Seriously, I've yet to find a feature that I couldn't find a tutorial for. Granted, I'm no professional 3d modeler, but there's certainly no lack of good tutorials on blender. There are tutorials even for 2.50 alpha-freaking-0!

                        I'm not sure why you'd want a dedicated technical writer duplicating all this work, when you can simply spend 5 minutes on google or buy a book written by a professional.

                        Comment


                        • #13
                          I've been following Blender since before it became Free Software,and I compiled 2.5 from SVN for a while so this isn't really news for me, but I'm glad to see this gets some attention - as it should! Blender 2.6 (the "final" stable version out hopefully around Siggraph10) will be a dream come true

                          The learning-curve can be steep (like learning GNU/Linux) but there's definitely a reward at the end. Now in 2.5 things are already much more logical and "easier", but it's still Blender. Keyboard shortcuts are essential to learn for ALL applications you seriously use, including GIMP. I don't follow the irritation over The GIMP's UI since I can work fast in it using shortcuts and GUI. These are complex tools and most people complaining don't need or use 90% of the capabilities, yet they want to click a button and "create" a Pixar short without knowing anything about 3D/2D...


                          Originally posted by Michael View Post
                          I wonder if Blender can finally handle benchmarking in an autonomous mode now...
                          I think the Blender developers have a lot of other important things to work on first, but try to contact Cambell Barton (ideasman42 on the BA forum) who currently works on the Durian project. Here's a thread he started:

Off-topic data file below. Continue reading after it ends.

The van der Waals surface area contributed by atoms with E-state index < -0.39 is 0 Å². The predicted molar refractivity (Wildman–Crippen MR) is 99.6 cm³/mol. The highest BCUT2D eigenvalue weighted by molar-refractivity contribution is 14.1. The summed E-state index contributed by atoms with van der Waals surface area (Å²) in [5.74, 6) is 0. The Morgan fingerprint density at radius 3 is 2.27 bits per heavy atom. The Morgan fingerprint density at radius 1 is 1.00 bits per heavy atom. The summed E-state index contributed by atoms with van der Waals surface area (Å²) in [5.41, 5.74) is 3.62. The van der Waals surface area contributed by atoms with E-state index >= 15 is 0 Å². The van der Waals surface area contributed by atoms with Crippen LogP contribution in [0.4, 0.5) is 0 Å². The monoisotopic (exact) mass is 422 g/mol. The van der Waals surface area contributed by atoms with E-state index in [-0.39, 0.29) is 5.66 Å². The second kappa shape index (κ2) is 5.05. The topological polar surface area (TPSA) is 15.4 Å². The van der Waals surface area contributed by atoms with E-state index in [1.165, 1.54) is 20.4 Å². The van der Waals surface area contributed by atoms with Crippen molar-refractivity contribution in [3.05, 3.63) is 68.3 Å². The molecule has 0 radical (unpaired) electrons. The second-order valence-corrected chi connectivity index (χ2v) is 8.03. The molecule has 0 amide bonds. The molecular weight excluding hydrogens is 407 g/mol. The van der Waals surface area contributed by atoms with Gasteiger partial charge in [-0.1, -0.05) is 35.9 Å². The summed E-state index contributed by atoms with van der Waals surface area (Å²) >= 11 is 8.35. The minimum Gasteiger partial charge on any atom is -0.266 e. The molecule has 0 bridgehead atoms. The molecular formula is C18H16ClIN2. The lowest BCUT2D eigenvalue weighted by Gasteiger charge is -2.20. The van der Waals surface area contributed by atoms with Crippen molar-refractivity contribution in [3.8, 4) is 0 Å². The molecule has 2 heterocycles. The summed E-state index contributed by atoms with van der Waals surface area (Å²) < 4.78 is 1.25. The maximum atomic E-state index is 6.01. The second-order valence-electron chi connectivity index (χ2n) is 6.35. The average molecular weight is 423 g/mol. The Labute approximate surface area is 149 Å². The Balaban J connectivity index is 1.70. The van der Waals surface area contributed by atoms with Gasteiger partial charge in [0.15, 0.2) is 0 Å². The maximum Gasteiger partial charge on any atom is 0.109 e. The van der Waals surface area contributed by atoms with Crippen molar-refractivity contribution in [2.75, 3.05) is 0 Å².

http://blenderartists.org/forum/showthread.php?t=165866

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                          • #14
                            The problem with the Gimp GUI is that the GUI is unintuitive and difficult to manage (multiple windows, no context-sensitivity, confusing icons and menus). The learning curve is pretty steep, but once mastered it becomes a surprisingly capable and efficient application. Unfortunately, many people get turned off after the initial contact (same as with Blender).

                            The other issue with Gimp is the dissonance between user expectations and its supported workflow. One common complaint is, "how do I draw a simple circle with Gimp?" Go ahead, fire a new window and try this - just a simple circle, like mspaint. Most newcomers will give up here (Gimp sucks), turn to google or try all tools one by one (Gimp is hard!) Personally, I believe Blender is better in this regard and doesn't suffer from this issue.

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                            • #15
                              @BlackStar

                              I partially don't agree. Mostly like I said these apps are very complex, which for highend use is good. Maybe it's easier to create a circle in Photoshop but how many people buy an app for $600 to do simple things? Because GIMP is more comparable to PS than MS Paint and many people don't need more than the latter, being the reason Canonical want to remove The GIMP from the default install. That is not GIMP's fault, no matter the UI. Same story with Blender, which is more like Max/Maya than Sketchup. If people can't/won't grasp the concept you can't blame the software.

                              Yes, both Blender and GIMP have "non-standard" interfaces but once learned they are powerful and flexible. Just because many know 3D Studio Max and it therefore somehow has a de-facto interface, doesn't make it easier for people to use the potential it gives. It's just that people have a higher incentive to learn a complex app when they've shelved out thousand of $$ for it, and "free can't be good = not worth the time"...